In opposition to this view, Heracleides of Pontus (fourth century b.c.) attributed to the earth a daily axial rotation, and he taught that Venus and Mercury circulated round the sun. Aristarchus of Samos (third century b.c.) broadly anticipated the modern heliocentric (sun-centered) planetary scheme. Aristarchus also formulated a geometrically correct method for determining the relative distances of the sun and moon; his results, however, were incorrect because of the primitive instruments with which he worked. His younger contemporary, Eratosthenes of Cyrene, successfully applied what has become a classic procedure for estimating the circumference of the earth. Knowing that Syene in Upper Egypt is under the Tropic of Cancer, and that the gnomon of a sundial cast no shadow at the summer solstice, he assumed that Syene and Alexandria had the same longitude, and ascertained that the distance between the two was 5,000 stadia. The zenith distance for Alexandria was determined to be 1/50 of the circumference of the meridian, and Eratosthenes assumed that the earth was spherical, which fixed the circumference of the earth at 250,000 stadia. In his measurement he erred from modern estimates by only one percent.
   A geocentric (earth-centered) planetary system, established in the Hellenistic age through the labors of Hipparchus of Rhodes (second century b.c.), was completed and expounded by Ptolemy of Alexandria (second century a.d.) in his Almagest (or Syntaxis). This astronomical classic, which remained authoritative for at least 1,400 years, contains the oldest surviving star catalog; it records the discovery by Hipparchus of the precession of the equinoxes; it describes the instruments available to the ancients for the measurement of celestial angles; and it explains the epicyclic representation of lunar and planetary motions which was accepted until the 17th century.
   According to this system, a planet was represented as uniformly describing a circle (the epicycle) about a center which meanwhile described a larger circle (the deferent) about the earth (see Fig. 1). By this means a realistic representation could be given of the characteristic variations in the planet's rate of travel through the constellations and in its distance from the earth (as suggested by changes in its brightness). The representation could be refined by introducing additional epicycles one upon another, or by referring the uniform motion in a circle not to its center but to some other point, the equant. The representations of the planetary motions and their reduction to numerical tables represented the principle contributions of Ptolemy to astronomy.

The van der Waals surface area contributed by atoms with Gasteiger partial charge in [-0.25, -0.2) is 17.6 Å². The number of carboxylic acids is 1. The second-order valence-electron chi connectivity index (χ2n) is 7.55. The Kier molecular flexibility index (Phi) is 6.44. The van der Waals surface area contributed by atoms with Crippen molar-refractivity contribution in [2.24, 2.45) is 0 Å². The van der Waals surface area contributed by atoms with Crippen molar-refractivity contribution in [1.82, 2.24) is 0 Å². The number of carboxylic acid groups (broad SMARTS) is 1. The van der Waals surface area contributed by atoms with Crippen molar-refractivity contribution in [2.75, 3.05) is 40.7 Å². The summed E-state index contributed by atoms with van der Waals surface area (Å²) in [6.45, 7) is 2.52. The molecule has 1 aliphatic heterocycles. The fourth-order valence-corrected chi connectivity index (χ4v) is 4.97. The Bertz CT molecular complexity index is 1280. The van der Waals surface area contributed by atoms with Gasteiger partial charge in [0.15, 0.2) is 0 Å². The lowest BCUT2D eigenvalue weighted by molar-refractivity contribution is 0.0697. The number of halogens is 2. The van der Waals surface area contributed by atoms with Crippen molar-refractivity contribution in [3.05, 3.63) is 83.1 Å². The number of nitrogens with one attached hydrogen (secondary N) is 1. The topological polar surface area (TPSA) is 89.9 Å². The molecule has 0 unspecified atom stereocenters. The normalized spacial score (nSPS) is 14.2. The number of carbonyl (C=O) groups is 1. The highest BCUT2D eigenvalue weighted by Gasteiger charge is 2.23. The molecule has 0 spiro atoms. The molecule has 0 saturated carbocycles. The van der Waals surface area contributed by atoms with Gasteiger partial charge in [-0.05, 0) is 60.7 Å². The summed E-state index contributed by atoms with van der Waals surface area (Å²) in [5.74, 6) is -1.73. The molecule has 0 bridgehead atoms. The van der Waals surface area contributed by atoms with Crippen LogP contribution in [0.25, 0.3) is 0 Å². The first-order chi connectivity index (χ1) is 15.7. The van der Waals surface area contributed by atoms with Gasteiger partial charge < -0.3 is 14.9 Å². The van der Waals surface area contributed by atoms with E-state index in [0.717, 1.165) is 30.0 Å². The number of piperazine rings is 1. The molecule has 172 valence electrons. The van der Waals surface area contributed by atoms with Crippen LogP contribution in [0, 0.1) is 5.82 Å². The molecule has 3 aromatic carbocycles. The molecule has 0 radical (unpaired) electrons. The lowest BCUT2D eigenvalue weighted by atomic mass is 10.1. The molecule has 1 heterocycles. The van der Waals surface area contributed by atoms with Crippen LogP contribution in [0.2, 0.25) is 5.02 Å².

Islamic Contributions

   Following the decay of ancient culture, Greek science was deviously transmitted to medieval Christendom by way of the Islamic civilization. The Arabs absorbed the remains of the Hellenistic tradition in the lands they overran in the seventh century; and Baghdad became a center for the translation (direct or through Syriac versions) of scientific classics, including Ptolemy's Almagest, into Arabic. From there the tradition moved westward to Cairo and to the Muslim universities of Spain. Observations by the great Muslim astronomer Al-Battani (died 929) indicated the progressive motion of the solar apogee.
   The Arabs concentrated upon the redetermination of astronomical constants and the construction of planetary tables; but their principal achievement was to maintain the tradition and preserve the classic texts of ancient astronomy during the time of intellectual stagnation in the Christian West.
   In the twelfth century Latin translations of Arabic versions of Aristotle and Ptolemy served to introduce Western Christendom to a system of natural philosophy and a numerical theory of planetary motions which retained their authority throughout the Middle Ages. In the fifteenth century these classics became available in the original Greek; and in Nürnberg (Nuremberg) Johann Müller (1436-1476), called Regiomontanus, revived the construction and use of astronomical instruments.